not meet the same standards as precision approach systems (e.g., instrument
landing systems (ILS), microwave landing systems (MLS), and Ground Based
Augmentation System (GBAS)). These APVs are trained using an approved method
that allows descent to a published decision altitude (DA).
1. APV approaches may contain
Localizer Performance with Vertical Guidance (LPV) minima requiring wide
area augmentation system (WAAS) and lateral navigation (LNAV)/vertical navigation
(VNAV) minima which may be flown with either barometric vertical navigation
(baro-VNAV) or WAAS-based VNAV and are authorized in column two of Table 1
of OpSpec/MSpec/LOA C052. (See subparagraph C to determine applicable lines
of minima.) The AIM and the approach chart legend also have this information.
2. Aircraft accomplishing
RNP approaches (RNAV (GPS) or RNAV Global Navigation Satellite Systems (GNSS))
are required to monitor lateral and, if approved for operational credit, vertical
guidance deviations. For baro-VNAV approach operations on an RNP approach using
the LNAV/VNAV minimums, the current vertical deviation limits are +100/-50 feet.
Aircraft qualified using the current edition of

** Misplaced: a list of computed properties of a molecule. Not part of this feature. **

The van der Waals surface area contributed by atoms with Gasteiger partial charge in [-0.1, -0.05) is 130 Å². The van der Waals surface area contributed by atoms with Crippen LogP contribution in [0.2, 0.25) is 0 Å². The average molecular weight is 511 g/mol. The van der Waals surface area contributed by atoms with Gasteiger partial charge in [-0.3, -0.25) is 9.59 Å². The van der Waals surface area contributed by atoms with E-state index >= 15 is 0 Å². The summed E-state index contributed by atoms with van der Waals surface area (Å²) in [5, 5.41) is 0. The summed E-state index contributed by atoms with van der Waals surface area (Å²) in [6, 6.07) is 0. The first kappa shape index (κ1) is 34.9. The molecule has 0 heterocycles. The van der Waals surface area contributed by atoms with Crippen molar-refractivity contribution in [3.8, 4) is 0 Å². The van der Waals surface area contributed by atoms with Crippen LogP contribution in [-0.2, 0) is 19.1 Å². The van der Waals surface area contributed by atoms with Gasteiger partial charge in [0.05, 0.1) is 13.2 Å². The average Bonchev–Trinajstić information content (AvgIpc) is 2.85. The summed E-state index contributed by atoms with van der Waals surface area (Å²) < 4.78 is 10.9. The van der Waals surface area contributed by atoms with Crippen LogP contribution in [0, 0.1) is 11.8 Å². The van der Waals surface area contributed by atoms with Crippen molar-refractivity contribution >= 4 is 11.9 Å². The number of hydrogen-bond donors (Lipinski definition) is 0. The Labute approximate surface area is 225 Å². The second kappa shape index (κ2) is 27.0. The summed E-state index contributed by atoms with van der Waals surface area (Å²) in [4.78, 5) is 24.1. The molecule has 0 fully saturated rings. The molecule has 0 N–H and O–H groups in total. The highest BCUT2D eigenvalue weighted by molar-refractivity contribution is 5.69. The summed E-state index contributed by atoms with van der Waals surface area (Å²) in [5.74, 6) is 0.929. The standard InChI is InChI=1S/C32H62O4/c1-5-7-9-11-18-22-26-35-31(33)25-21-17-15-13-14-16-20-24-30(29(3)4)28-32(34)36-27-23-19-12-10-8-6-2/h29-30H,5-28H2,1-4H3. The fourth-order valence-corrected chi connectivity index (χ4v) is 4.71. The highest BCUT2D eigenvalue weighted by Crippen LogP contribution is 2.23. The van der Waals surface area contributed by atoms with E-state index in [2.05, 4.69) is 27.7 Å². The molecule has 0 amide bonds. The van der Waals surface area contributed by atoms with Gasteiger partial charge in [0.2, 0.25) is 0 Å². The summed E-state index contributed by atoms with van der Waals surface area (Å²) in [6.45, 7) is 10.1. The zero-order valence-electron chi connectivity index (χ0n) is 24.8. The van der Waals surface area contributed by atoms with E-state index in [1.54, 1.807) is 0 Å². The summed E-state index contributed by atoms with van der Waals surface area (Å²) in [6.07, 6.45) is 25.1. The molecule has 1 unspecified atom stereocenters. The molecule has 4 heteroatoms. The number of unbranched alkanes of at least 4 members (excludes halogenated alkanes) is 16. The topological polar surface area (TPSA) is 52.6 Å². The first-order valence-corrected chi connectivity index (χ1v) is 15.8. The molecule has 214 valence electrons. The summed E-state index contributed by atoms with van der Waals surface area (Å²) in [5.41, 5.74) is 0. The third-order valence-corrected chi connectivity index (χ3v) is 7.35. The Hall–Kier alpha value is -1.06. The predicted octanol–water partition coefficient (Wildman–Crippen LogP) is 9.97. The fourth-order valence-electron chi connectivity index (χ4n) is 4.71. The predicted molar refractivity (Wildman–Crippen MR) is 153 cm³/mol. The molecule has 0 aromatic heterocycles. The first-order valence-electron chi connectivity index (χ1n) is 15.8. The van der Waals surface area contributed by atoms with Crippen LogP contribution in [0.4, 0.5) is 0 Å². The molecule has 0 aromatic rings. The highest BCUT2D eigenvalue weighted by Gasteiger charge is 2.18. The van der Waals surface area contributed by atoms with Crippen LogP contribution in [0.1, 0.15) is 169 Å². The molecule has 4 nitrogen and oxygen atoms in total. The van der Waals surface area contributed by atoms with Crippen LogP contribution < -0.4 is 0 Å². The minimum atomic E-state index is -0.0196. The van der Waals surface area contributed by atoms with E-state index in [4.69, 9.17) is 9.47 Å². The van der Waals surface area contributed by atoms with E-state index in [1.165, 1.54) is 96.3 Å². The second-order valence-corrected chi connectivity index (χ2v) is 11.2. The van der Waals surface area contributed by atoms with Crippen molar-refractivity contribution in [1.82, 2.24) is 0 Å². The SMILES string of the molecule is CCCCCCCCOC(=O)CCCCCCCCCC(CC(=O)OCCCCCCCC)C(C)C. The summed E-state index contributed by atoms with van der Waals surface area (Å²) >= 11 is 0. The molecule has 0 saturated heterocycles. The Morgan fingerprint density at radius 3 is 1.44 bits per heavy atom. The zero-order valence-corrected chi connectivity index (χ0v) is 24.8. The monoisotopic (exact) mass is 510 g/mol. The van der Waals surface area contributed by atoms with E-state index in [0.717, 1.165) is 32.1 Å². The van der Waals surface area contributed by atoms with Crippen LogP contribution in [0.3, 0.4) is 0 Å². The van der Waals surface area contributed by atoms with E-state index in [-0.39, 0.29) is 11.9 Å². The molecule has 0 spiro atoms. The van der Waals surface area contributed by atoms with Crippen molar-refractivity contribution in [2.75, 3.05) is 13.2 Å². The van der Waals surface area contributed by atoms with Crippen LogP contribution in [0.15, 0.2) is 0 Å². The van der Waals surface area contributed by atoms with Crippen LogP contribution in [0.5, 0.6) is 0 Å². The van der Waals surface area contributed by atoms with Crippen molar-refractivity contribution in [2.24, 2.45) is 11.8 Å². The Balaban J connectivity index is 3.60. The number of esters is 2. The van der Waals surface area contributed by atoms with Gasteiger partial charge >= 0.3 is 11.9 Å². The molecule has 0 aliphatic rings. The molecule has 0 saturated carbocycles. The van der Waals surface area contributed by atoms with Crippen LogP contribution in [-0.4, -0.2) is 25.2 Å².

AC 20-138, Airworthiness Approval of Positioning and Navigation Systems,
deviation display requirements for navigation, may use a vertical deviation
limit of ±75 feet (or a smaller value). This information must be published
in the Airplane Flight Manual (AFM), a Supplemental Type Certificate (STC) or
verified by the Aircraft Evaluation Group (AEG).
3. To authorize RNAV APVs,
select “RNAV (GPS)” (for part 97
approaches) or “RNAV Global Navigation Satellite System (GNSS)” (for foreign
approaches) from the selectable menu for column two of the OpSpec/MSpec/LOA
C052 template Table 1.
c) Column three of OpSpec/MSpec/LOA C052 provides
for the authorization of CAT I precision IAPs from an electronic glideslope
(ILS, MLS, or GPS Landing System (GLS)).
1. “*RNAV/ILS” in column
three may only be selected in C052 if the operator meets the requirements in